world hide and seek championships
and, speaking of which, the hide and seek jokes have reminded me of the common barroom conversation about going "off the grid" and hiding out in these days of ubiquitous internet and high-tech surveillance. (divorced guys dreaming about freedom from alimony among many other premises). most folks seem to like to think that they'd be better than average at a grand game of hide and seek, though the jury usually decides that long-term disappearance is, as has been the recent case with osama, a losing proposition.
ever given any thought as to what would be necessary to disappear?
first and foremost of all, you'd have to literally drop off the grid, forgoing cell phones, internet connections, etc. etc. etc. and all other rfid and other technology-enabled widgets. (highway toll transponders, automobile tracking systems now embedded in most all new cars, bank and all other cards, etc.) second of all, i'm satisfied that conspiracy rumors about "echelon" and voice recognition algorithms to parse the entire globe's collective conversation is highly likely given the description of the search for osama's courier by just his nickname, and further important because it's not just someone saying "hey, osama, how's it hanging?", but even someone talking about someone who may or may not be talking to someone that can get you caught. (which is to say, back to rule #1, no phones of any kind). we also have facial recognition technology that can decipher images from public and private cameras, requiring the avoidance of almost all public spaces, and, again, like with phones, even the public passage of people who know people who know people is possible to be tracked.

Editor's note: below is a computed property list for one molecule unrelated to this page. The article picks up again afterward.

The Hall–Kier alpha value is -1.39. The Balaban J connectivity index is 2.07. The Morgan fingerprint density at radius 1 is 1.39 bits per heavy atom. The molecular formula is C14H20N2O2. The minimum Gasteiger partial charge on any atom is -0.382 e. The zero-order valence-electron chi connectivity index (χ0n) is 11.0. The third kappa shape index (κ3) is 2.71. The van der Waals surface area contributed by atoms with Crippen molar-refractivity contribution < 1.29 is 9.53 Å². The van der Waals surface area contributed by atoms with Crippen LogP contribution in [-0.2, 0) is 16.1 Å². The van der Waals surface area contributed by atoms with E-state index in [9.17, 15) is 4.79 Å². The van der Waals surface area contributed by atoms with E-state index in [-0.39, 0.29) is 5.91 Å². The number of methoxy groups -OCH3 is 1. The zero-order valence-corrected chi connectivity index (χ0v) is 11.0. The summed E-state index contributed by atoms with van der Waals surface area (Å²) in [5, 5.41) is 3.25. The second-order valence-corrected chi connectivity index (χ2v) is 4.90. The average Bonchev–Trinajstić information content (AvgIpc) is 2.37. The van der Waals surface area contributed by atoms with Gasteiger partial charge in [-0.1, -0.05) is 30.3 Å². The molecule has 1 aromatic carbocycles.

in the end, the major factor is, how badly does the world want you to be caught? the exhilarating and sobering news regarding bin laden and his having been letter perfect on all of this, save for friends of friends of friends inadvertently dropping the wrong nickname, is that, given sufficient motivation on the part of your pursuers, you can indeed run but there's really nowhere left to hide.
me, i respect the "hide in plain sight" thought, and realize that with kids and other lightly-motivated would-be finders that it's a reasonable dodge, but i'd still prefer to err on the side of extreme paranoia and head straight for the most inaccessible place i could think of. i know i'd be ultimately caught because i'd want such a place to have beer and live music, but i also, like most folks, think i could make it last at least for a little while.
i think the real secret is in leaving no one with an interest in finding you. (and, damn, there goes yet another alimony check into the mail...)